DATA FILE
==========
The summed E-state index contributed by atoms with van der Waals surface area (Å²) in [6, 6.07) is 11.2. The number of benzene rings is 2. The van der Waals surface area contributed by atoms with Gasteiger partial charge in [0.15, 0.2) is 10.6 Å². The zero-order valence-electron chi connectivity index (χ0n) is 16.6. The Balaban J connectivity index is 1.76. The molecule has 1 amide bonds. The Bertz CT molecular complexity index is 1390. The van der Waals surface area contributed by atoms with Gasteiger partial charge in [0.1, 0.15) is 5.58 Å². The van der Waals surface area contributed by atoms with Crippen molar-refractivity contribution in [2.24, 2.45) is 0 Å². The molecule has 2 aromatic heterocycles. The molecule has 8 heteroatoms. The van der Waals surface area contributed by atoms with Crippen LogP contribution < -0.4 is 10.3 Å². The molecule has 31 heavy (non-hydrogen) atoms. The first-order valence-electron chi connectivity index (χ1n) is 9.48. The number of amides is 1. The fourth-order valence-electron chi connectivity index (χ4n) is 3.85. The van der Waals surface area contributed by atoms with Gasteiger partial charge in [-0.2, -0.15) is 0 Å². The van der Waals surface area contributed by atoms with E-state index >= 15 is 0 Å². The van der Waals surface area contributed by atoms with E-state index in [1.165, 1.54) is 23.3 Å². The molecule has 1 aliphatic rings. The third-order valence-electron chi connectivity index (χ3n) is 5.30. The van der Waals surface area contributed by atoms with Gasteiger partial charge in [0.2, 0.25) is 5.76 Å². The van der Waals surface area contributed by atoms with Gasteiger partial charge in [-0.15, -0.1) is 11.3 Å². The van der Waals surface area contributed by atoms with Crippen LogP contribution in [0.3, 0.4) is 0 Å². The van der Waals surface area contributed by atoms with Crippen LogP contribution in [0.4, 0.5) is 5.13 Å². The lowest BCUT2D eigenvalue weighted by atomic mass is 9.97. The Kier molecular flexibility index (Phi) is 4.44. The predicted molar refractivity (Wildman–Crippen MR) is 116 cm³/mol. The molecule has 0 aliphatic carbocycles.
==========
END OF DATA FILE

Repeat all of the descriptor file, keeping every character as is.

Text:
The summed E-state index contributed by atoms with van der Waals surface area (Å²) in [6, 6.07) is 11.2. The number of benzene rings is 2. The van der Waals surface area contributed by atoms with Gasteiger partial charge in [0.15, 0.2) is 10.6 Å². The zero-order valence-electron chi connectivity index (χ0n) is 16.6. The Balaban J connectivity index is 1.76. The molecule has 1 amide bonds. The Bertz CT molecular complexity index is 1390. The van der Waals surface area contributed by atoms with Gasteiger partial charge in [0.1, 0.15) is 5.58 Å². The van der Waals surface area contributed by atoms with Crippen molar-refractivity contribution in [2.24, 2.45) is 0 Å². The molecule has 2 aromatic heterocycles. The molecule has 8 heteroatoms. The van der Waals surface area contributed by atoms with Crippen LogP contribution < -0.4 is 10.3 Å². The molecule has 31 heavy (non-hydrogen) atoms. The first-order valence-electron chi connectivity index (χ1n) is 9.48. The number of amides is 1. The fourth-order valence-electron chi connectivity index (χ4n) is 3.85. The van der Waals surface area contributed by atoms with Gasteiger partial charge in [-0.2, -0.15) is 0 Å². The van der Waals surface area contributed by atoms with E-state index >= 15 is 0 Å². The van der Waals surface area contributed by atoms with E-state index in [1.165, 1.54) is 23.3 Å². The molecule has 1 aliphatic rings. The third-order valence-electron chi connectivity index (χ3n) is 5.30. The van der Waals surface area contributed by atoms with Gasteiger partial charge in [0.2, 0.25) is 5.76 Å². The van der Waals surface area contributed by atoms with Gasteiger partial charge in [-0.15, -0.1) is 11.3 Å². The van der Waals surface area contributed by atoms with Crippen LogP contribution in [0.3, 0.4) is 0 Å². The van der Waals surface area contributed by atoms with Crippen LogP contribution in [0.4, 0.5) is 5.13 Å². The lowest BCUT2D eigenvalue weighted by atomic mass is 9.97. The Kier molecular flexibility index (Phi) is 4.44. The predicted molar refractivity (Wildman–Crippen MR) is 116 cm³/mol. The molecule has 0 aliphatic carbocycles.